KARACHI: The corporate sector has raised a comparatively small sum of Rs4.2 billion through the issue of only three initial public offerings (IPOs) in 2013.
The loss of interest by companies to mobilse funds from a booming stock market that has seen investors return at an impressive 44 per cent in 2013, aggregating to a mouth watering 115 per cent gain since the stock rally began in January of last year, is stunning.
An equal number of companies had entered the stock market in 2012.
Market participants admit that the poor showing of new listings is a risk to capital formation.
Keeping aside the few technical listings, Pakistan equity market saw only three IPOs in 2013.
Listing of companies on the local bourse remained at low levels after the financial crisis of 2008.
Strict code of conduct for listed companies, slowdown in industrial growth, absence of government offerings of shares in state-owned enterprises and absolute lack of incentives to listed companies, to entice them to raise funds from the bourse, are listed by market participants for the sad state of things on the new listings front.
”After the 2008 global financial crisis that was followed by local external accounts crisis, the trend of IPOs has slowed down almost to a halt,” says Mohammad Tahir Saeed, analyst at brokerage Topline Securities.
He observed that since 2008, an average four new companies have offered their shares every year (excluding right shares) to public, which compares unfavourably with an overwhelming number of 30 IPOs a year in 1990s and seven every year between 2000 and 2007.
Normally listing takes time and the market is looking forward to improvement in the number of new entrants in 2014 as issuers compare advantages against disadvantages in a market that is witnessing rapid increase in size and rocketing stock prices that raises the value of companies.
Major investors expect public offering by government to trigger a spate of new offerings by private companies.
Analyst at Topline points out that all the three new IPOs in 2013 surfaced after the PML-N government took the reins of power in May 2013.
The analyst believes it to be an indicator of investors’ confidence and great expectations from the incumbent government.
As the capital markets have proved themselves to is a potent tool to raise capital, all three IPOs after the change of government show increased demand of fresh capital on account.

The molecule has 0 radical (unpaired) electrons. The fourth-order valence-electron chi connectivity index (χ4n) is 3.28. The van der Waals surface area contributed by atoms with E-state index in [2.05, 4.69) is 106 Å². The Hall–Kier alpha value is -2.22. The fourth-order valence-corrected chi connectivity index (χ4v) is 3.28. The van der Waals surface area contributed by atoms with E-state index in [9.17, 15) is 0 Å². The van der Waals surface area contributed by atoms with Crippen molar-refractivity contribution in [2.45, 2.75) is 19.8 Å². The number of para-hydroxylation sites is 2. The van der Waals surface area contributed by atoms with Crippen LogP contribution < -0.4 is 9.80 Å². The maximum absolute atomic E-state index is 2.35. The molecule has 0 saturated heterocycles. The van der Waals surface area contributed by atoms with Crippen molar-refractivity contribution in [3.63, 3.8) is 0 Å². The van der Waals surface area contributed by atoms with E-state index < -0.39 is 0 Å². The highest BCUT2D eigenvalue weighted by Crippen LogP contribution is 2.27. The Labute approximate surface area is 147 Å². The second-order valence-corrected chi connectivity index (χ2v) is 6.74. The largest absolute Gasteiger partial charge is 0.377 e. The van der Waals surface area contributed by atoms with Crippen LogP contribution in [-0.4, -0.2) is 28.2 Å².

During 2013, the amount of Rs4.2bn was raised through offerings to the public, High Net Worth Individuals (HNWI) and local/foreign institutions through IPOs and book building.
Despite being low, it was substantially higher than Rs500m of new offerings in 2012. ”Our calculation includes the amount of shares that were offered in book building process and also those which are yet to be offered to general public. “We assume those shares will be offered to public at the strike price settled in book building process,” analyst Tahir says.
The distribution of new shares of the total amount Rs4.2bn offered in 2013 included Rs827m worth equity offered to public; Rs3.3bn (US$33.0m) to HNWI and local/foreign institutions through private placement and book building.
Engro Fertiliser made the biggest offering of 105m shares in 2013. Out of total offer, 18.75m shares are yet to be issued to general public.
Incidentally all three new offerings in 2013 were over-subscribed. Lalpir Power was related to energy sector, Engro Fertiliser was chemicals related while Avanceon Ltd was from the technology sector.
Avanceon’s book building was oversubscribed marginally by 0.03 times while the other two received a much warmer investor response.
Lalpir’s public offer was significantly oversubscribed by 4.9 times whereas Engro Fertilizer’s book building was oversubscribed by 2.9 times.